Science & Tech

Building difference, breaking it down

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Research assesses power of children of color to challenge and bend existing racial categories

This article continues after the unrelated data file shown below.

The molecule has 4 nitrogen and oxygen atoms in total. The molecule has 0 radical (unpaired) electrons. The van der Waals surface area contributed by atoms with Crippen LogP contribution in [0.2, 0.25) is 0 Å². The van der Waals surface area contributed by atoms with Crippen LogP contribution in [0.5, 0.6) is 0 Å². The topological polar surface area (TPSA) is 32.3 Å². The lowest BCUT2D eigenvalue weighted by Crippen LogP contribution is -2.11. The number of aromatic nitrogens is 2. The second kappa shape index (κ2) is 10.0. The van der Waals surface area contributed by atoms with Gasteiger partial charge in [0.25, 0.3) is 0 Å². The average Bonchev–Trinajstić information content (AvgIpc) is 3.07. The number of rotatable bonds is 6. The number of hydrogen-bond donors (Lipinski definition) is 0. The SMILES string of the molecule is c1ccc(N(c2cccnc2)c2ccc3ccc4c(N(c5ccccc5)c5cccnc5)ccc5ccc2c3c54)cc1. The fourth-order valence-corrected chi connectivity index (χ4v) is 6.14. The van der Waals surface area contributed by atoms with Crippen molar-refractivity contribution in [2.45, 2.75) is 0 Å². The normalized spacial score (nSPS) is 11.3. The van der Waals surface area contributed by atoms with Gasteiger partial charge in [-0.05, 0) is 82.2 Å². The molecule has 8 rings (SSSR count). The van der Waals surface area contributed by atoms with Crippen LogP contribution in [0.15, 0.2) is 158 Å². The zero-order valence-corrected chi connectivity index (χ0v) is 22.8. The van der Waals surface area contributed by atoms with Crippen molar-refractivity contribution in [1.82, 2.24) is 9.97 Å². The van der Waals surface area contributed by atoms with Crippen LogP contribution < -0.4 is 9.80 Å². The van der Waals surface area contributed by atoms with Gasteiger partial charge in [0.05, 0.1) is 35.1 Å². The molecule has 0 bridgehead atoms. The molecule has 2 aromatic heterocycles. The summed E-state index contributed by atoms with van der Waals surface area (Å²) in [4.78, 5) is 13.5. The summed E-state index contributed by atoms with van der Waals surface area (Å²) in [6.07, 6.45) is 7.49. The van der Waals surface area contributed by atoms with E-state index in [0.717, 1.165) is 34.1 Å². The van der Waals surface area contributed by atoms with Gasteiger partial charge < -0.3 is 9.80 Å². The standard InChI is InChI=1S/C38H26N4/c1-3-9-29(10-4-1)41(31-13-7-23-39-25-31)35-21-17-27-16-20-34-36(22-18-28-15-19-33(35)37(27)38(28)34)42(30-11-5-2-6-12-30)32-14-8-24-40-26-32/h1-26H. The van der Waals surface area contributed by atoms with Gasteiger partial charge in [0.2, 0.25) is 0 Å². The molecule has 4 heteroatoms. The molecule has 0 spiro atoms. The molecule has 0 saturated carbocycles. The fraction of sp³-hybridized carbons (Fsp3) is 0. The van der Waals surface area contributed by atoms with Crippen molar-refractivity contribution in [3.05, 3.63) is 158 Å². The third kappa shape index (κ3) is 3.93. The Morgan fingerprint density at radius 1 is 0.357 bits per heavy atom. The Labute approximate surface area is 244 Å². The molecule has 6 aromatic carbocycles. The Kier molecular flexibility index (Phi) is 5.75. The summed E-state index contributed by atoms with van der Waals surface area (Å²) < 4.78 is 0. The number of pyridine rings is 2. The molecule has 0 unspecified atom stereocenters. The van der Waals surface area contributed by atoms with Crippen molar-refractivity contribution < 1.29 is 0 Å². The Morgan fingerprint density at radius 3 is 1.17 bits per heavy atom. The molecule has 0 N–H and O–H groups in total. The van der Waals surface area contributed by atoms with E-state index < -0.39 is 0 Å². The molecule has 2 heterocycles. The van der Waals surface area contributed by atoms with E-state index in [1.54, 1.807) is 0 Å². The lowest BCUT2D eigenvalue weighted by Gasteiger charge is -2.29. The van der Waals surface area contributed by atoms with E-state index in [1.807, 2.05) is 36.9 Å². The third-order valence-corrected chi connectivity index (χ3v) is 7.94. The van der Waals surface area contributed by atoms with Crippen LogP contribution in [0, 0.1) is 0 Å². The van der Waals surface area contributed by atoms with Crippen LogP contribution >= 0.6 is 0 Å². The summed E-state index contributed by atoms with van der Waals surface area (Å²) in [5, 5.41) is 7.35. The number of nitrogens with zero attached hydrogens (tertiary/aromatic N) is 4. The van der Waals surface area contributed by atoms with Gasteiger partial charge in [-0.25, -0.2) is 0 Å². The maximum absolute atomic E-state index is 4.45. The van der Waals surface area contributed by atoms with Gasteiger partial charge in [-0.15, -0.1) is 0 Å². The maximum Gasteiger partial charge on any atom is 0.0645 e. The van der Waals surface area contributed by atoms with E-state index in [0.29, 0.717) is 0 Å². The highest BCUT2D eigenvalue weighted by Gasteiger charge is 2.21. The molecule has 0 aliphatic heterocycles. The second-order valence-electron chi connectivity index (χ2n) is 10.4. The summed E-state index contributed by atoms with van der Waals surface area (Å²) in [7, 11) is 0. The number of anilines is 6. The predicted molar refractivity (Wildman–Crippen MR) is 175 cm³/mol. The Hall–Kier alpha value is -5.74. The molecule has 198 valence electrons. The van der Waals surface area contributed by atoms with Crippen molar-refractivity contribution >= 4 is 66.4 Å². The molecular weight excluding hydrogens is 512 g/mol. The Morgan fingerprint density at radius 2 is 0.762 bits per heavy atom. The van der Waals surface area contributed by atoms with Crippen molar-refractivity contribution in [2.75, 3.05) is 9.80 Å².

Mica Pollock, an assistant professor at the Harvard Graduate School of Education, taught and did dissertation research in a California high school where she observed students “bending” racial categories. “What interested me was how young people were simultaneously throwing up for grabs the very idea that race existed and holding this idea of being ‘mixed,’ and reinforcing the idea that people could be classified into single lump-sum racial groups,” she said in an interview. “Somebody would be a little bit Chinese, a little bit Samoan, a little bit white, a little bit Native American and then at another moment he would just be ‘Samoan.’ So bending meant simultaneously challenging these race categories and employing them.” Why did students do this? “The students were playing with [racial categories], questioning them, but not breaking them apart and throwing them away. The categories existed before these kids showed up and so they were not able to fully break them. A lot of living in a culture means negotiating with these pre-existing categories. People don’t make the world just as they please, but they do have agency in trying to change the world and change existing structures.”